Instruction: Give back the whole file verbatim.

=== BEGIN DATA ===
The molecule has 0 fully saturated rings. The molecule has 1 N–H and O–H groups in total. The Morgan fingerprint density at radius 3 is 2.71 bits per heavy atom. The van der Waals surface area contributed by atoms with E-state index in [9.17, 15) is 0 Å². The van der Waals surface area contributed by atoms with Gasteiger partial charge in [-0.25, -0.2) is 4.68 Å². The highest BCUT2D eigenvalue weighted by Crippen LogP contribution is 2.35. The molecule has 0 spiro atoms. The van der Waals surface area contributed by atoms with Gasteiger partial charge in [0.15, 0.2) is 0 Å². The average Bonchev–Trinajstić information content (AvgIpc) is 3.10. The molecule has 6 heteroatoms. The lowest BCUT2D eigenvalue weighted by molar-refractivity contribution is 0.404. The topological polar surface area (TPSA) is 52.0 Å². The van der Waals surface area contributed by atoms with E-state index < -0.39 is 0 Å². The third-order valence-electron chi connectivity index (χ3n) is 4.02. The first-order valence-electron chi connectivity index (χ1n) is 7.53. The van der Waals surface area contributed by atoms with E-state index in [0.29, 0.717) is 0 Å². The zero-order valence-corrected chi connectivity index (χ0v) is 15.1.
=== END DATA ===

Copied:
The molecule has 0 fully saturated rings. The molecule has 1 N–H and O–H groups in total. The Morgan fingerprint density at radius 3 is 2.71 bits per heavy atom. The van der Waals surface area contributed by atoms with E-state index in [9.17, 15) is 0 Å². The van der Waals surface area contributed by atoms with Gasteiger partial charge in [-0.25, -0.2) is 4.68 Å². The highest BCUT2D eigenvalue weighted by Crippen LogP contribution is 2.35. The molecule has 0 spiro atoms. The van der Waals surface area contributed by atoms with Gasteiger partial charge in [0.15, 0.2) is 0 Å². The average Bonchev–Trinajstić information content (AvgIpc) is 3.10. The molecule has 6 heteroatoms. The lowest BCUT2D eigenvalue weighted by molar-refractivity contribution is 0.404. The topological polar surface area (TPSA) is 52.0 Å². The van der Waals surface area contributed by atoms with E-state index < -0.39 is 0 Å². The third-order valence-electron chi connectivity index (χ3n) is 4.02. The first-order valence-electron chi connectivity index (χ1n) is 7.53. The van der Waals surface area contributed by atoms with E-state index in [0.29, 0.717) is 0 Å². The zero-order valence-corrected chi connectivity index (χ0v) is 15.1.